It’s fitting that in this issue, where we’re celebrating 35 years as your regional farm publ…
I sometimes referenced South Dakota connections in my stories. If you’d like to read about a Virginia culinary arts professor and pastry chef who bakes kuchen as homage to his South Dakota relatives, go to bit.ly/2HS4G9A (or do an internet search using my name plus “Roanoke Times” and “John Schopp”). I also had fun introducing Roanoke readers to chislic. You can find that story at bit.ly/2WxAYKn (or do a search for my name plus “Roanoke Times” and “chislic”).
Sioux Falls, too, has changed in two decades. It is like Roanoke in size, growth, downtown revitalization, expansion of medical facilities, outcropping of breweries and bike paths, and forward-thinking civic leaders. I’ll tell you a bit more about that in future columns. I also want to tell you about the transitions we have faced regarding the family farm. Many of you will relate to that story, and I hope you’ll share your own stories.
Janelle says I have the entire state for column material, so I want to hear from you. Experience tells me that readers have the best ideas. My email address is posted on this page … and that reminds me: The name of this column has a double meaning. We all find forks in the road, and the paths we choose can impact the rest of our lives. But I was also inspired by the delightful names of a group of sister restaurants in Roanoke: Fork in the Market, Fork in the Alley and the former Fork in the City. Sometimes I’ll write about food; sometimes I’ll write about other forks, the kinds we meet in life.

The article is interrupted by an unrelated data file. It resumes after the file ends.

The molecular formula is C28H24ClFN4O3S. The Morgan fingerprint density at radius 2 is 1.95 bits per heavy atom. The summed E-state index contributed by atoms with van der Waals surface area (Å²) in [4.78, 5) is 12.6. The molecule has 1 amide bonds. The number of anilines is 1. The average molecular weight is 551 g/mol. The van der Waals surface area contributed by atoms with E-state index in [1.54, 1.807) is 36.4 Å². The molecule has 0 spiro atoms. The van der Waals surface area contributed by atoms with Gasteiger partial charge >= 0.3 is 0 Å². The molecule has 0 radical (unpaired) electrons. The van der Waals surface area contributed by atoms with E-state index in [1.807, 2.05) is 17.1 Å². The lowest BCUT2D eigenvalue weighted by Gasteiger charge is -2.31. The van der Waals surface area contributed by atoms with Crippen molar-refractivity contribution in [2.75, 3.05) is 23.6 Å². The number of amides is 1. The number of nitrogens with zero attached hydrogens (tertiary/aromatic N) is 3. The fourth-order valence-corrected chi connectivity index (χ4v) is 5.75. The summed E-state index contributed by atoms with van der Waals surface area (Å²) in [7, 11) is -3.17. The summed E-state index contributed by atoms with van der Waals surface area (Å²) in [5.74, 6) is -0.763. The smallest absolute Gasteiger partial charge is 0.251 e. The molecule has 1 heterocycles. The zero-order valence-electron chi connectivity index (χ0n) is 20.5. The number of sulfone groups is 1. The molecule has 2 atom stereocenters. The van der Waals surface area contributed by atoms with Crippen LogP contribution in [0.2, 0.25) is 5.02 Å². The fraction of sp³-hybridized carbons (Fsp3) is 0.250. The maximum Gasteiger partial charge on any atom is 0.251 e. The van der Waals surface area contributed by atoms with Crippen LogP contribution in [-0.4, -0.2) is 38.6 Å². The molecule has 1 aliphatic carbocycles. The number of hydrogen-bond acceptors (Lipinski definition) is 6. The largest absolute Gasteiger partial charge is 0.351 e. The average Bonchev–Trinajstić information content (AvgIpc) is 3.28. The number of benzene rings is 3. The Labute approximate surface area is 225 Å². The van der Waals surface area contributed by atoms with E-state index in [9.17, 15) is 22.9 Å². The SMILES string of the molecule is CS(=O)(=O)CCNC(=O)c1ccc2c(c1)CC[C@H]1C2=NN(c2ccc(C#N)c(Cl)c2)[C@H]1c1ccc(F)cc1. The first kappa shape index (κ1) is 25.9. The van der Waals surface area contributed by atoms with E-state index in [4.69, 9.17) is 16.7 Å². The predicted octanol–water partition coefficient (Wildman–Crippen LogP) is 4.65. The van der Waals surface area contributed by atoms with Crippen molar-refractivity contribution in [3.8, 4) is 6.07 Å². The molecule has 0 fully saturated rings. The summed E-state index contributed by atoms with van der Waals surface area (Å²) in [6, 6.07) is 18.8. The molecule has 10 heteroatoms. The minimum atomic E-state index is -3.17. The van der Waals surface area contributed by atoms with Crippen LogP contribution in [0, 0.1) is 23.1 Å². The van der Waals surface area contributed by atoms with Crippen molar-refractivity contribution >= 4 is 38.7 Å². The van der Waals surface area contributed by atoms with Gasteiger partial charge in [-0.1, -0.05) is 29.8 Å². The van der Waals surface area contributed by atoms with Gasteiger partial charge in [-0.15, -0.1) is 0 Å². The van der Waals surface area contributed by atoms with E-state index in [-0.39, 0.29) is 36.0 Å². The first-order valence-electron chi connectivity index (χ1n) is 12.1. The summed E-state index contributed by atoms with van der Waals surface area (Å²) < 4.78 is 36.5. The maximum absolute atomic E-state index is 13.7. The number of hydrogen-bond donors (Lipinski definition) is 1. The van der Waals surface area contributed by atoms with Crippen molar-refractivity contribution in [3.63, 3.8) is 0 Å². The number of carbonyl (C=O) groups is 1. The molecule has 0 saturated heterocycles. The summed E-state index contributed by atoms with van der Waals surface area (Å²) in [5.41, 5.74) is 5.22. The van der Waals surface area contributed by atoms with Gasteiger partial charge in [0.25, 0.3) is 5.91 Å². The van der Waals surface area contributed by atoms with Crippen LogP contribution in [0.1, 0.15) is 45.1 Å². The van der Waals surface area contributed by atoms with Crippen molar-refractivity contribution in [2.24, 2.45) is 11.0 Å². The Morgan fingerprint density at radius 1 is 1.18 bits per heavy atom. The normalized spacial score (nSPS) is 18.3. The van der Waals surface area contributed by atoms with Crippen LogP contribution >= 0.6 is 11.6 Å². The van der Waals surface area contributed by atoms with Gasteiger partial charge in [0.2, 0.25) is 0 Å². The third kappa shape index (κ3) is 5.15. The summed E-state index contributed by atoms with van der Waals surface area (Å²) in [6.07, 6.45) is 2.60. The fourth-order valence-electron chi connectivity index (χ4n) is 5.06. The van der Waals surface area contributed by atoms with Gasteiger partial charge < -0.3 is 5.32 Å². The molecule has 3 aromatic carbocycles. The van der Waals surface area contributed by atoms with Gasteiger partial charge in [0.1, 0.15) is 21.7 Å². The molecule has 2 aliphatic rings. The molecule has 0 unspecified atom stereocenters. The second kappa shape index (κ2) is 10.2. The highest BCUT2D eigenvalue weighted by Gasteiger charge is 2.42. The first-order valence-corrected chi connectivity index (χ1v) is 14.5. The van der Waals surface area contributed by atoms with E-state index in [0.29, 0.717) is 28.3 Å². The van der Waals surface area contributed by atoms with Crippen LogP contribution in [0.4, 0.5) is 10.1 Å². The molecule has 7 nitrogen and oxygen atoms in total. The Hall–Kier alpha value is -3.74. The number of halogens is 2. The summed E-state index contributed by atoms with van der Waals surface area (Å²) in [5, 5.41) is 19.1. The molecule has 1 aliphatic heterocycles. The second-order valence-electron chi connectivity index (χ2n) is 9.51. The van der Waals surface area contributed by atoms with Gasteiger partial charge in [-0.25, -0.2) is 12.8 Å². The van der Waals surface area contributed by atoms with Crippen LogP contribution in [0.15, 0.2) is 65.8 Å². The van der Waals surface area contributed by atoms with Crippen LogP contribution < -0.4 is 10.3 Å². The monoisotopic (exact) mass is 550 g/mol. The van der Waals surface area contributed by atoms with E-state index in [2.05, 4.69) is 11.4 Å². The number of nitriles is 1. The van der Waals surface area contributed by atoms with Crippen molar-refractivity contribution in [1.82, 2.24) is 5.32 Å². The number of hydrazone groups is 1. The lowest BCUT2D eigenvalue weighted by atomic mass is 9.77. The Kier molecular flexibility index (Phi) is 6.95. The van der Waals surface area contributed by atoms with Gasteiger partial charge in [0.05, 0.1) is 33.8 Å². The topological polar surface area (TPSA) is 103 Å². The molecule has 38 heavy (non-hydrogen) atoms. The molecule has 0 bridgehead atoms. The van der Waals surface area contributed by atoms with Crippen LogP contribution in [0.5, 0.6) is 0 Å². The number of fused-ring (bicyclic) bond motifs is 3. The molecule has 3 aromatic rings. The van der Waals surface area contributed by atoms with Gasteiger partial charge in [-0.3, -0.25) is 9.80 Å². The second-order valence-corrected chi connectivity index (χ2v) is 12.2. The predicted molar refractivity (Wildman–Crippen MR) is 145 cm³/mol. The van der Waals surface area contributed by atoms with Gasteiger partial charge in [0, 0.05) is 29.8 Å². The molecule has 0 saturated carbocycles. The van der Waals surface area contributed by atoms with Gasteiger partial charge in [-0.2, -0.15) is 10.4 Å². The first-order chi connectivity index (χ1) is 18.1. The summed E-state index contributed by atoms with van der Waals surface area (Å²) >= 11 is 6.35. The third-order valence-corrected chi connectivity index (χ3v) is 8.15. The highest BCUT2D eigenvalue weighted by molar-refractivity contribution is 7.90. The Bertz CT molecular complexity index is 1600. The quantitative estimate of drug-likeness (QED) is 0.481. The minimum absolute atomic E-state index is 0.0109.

My retired-dairy-farmer dad called me one Sunday evening: “The Tri-State Neighbor is looking for a columnist. You’d better get in touch with the editor.” I emailed Janelle, and now here we are.
So, dear neighbors: Depending on how this goes, we can either blame Dad, or thank him.
Since I raved about Virginia peaches, I want to share an easy recipe, printed originally in my Roanoke Times column, for what Southerners call “Cuppa Cuppa Cobbler,” so named because it calls for a cup of this and a cup of that. Here in South Dakota we’ll have to wait to bake it until summer, when the peach shipments arrive from out of state.
Cuppa Cuppa Cobbler
1/4 to 1/3 cup butter
1 cup white sugar
1 cup self-rising flour
1 cup milk
3 cups peaches, peeled (if desired), pitted and sliced
1. Preheat oven to 350 degrees F. Place butter in a deep 2-quart baking dish and place in oven to melt.
2. In a medium bowl, mix sugar and flour. Stir in milk, a little at a time, until wholly incorporated. Pour carefully over the hot butter in the dish. Spoon peaches over batter. The peaches will sink to the bottom as the cobbler bakes.
3. Bake, uncovered, in preheated oven 35 to 45 minutes, until crust is puffed and golden.
Notes: If you don’t have self-rising flour, you can make a substitute by stirring 1 cup all-purpose flour with 1 1/2 teaspoons baking powder and 1/2 teaspoon salt.
Sliced fresh nectarines, or a 29-ounce can of sliced peaches, or two cans of your favorite fruit pie filling, may be substituted for the fresh peaches.
If you don’t want to heat up the oven, make it in the slow cooker. If you do so, be sure the cooker is hot and the butter melted before pouring in the batter. Cover and cook on high for 1 hour; check to see if it’s done and cook up to an hour longer if necessary.
Adapted from allrecipes.com.